Who else teared up when Monk had that vision of all those people whose cases he’d solved and the one woman who was waiting for him to get her justice?
Trudy’s ghostly presence was a creative way of externalizing Monk’s ambivalence about continuing to live. His love for Trudy has enabled him to keep going ever since her death, and despite this too-close-for-comfort wobble, she saved him again in the end.
But not just her. By realizing how many people he had gotten justice for, Monk rediscovered his sense of purpose, allowing him to put on his police pass and return to the station to work on a new case.
It was a beautiful moment that reminded me that telling the stories that need to be told can truly impact others in ways we don’t even realize.
Despite the heaviness of Monk’s depression, the movie didn’t lose its lightheartedness. There were a few cringy comedic moments — Natalie’s failure to make a three-point turn without crashing into every car on the street was ridiculous — but most of the jokes worked.
Monk has always been at its best when it shows the lighter side of OCD as well as Monk’s struggles, and that’s where the comedy gold was here, too. Monk’s inability to let anything be out of place always gets him in trouble, with hilarious effects.
That sequence where he made the lights flash on and off, signaling Rick Eden to come get him because he couldn’t deal with a switch being down when the other three were up, was worthy of Leslie Nielsen’s Naked Gun movies.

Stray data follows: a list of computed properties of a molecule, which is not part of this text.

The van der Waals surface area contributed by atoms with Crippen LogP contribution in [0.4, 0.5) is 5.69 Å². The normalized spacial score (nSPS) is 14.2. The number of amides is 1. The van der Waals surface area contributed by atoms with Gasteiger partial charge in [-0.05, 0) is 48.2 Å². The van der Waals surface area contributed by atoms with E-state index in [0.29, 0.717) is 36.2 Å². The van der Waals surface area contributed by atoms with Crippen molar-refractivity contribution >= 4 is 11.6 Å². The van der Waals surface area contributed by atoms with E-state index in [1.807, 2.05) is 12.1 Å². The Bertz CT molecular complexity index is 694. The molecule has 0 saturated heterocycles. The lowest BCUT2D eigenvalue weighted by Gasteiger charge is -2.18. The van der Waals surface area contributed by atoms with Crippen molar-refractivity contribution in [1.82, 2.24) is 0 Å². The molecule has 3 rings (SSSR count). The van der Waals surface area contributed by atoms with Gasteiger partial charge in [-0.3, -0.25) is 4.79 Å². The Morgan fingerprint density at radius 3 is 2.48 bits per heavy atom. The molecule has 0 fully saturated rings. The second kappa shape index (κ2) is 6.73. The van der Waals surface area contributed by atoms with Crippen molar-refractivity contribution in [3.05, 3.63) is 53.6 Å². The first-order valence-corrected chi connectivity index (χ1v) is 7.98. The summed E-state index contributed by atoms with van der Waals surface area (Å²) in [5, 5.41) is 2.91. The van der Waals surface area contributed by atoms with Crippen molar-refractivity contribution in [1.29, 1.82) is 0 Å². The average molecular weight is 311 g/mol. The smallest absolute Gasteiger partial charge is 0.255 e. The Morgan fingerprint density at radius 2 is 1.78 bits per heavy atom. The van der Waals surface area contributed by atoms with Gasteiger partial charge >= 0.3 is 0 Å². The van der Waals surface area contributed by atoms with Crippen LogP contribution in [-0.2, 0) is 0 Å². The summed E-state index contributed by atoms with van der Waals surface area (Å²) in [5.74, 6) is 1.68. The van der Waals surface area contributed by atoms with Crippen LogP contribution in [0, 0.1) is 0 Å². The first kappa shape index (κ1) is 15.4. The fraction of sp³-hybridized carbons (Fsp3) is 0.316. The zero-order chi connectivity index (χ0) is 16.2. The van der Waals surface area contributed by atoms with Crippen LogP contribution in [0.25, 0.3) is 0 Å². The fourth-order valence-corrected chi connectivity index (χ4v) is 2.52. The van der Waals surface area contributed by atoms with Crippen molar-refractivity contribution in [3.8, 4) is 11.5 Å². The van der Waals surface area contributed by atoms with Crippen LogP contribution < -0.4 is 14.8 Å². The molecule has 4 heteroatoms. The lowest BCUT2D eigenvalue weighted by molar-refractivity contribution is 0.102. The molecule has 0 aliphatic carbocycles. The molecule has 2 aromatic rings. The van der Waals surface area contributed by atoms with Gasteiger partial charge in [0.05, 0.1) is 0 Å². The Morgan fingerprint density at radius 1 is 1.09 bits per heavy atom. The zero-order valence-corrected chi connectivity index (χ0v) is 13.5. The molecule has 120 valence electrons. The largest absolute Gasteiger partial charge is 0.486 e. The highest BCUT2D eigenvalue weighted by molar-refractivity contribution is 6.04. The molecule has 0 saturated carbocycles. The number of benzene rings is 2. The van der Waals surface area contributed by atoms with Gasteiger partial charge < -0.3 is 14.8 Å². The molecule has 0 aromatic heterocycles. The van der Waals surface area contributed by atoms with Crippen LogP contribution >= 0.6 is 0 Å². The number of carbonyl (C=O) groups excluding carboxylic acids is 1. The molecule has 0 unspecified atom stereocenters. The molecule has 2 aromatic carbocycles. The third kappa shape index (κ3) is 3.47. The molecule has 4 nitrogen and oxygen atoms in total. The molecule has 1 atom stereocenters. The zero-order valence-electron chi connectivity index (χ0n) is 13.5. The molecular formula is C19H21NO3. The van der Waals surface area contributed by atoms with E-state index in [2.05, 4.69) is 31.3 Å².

At least that switch only controlled the lights and didn’t electrify the fence or something else equally dire!
The funniest moment, though, was when Natalie and Randy were talking to the newscaster and argued about the order of Monk’s fears. That newscaster had no idea what he’d gotten into and didn’t know how to get his show back on track. That almost made up for Randy’s theory of the case, which was almost more ridiculous than usual.
The case was typical Monk fare, though not the most challenging of any case he’s ever investigated.
I appreciated that it was a how-done-it rather than a whodunnit, turning the usual mystery trope on its head. I very nearly solved that when Monk discovered the garage break-in, though.
I figured someone had broken into the garage to sabotage Griffin’s bungee preparations, though I assumed they’d swapped out his cord. Leave it to Monk to figure out the truth after meeting two weirdos with slightly different head sizes.
I’m not sure how identical twins could be non-identical in that respect, but it gave Richard Kind a bit part as well as providing Monk with the key to the solution, so I’ll go with it.
There were one or two disappointments, but those were minor. I’d have loved for Sharona to return — I always liked her far better than Natalie.
And given that Monk didn’t want to leave his house following the end of the COVID lockdowns, it would have been a great time for him to reconnect via Zoom with his agoraphobic brother, Ambrose.
Still, this was an entertaining movie with a meaningful, empowering message, and best of all, it left things open for future installments.
I remember when I was a kid, and Raymond Burr would do a new Perry Mason TV movie about once a quarter. I’d love for Monk and the rest of the cast to do the same.
In the meantime, the entire series is available on Peacock, so I might revisit it.
What about you, Monk fanatics? Did Mr. Monk’s Last Case live up to your expectations?
Hit the big, blue SHOW COMMENTS button and let us know. For more on Mr.Monk’s Last Case discussion, check out our article on how Monk paved the way for neurodiverse characters on TV.
Mr. Monk’s Last Case is streaming on Peacock. It premiered on December 8, 2023.
Jack Ori is a senior staff writer for TV Fanatic. His debut young adult novel, Reinventing Hannah, is available on Amazon. Follow him on X.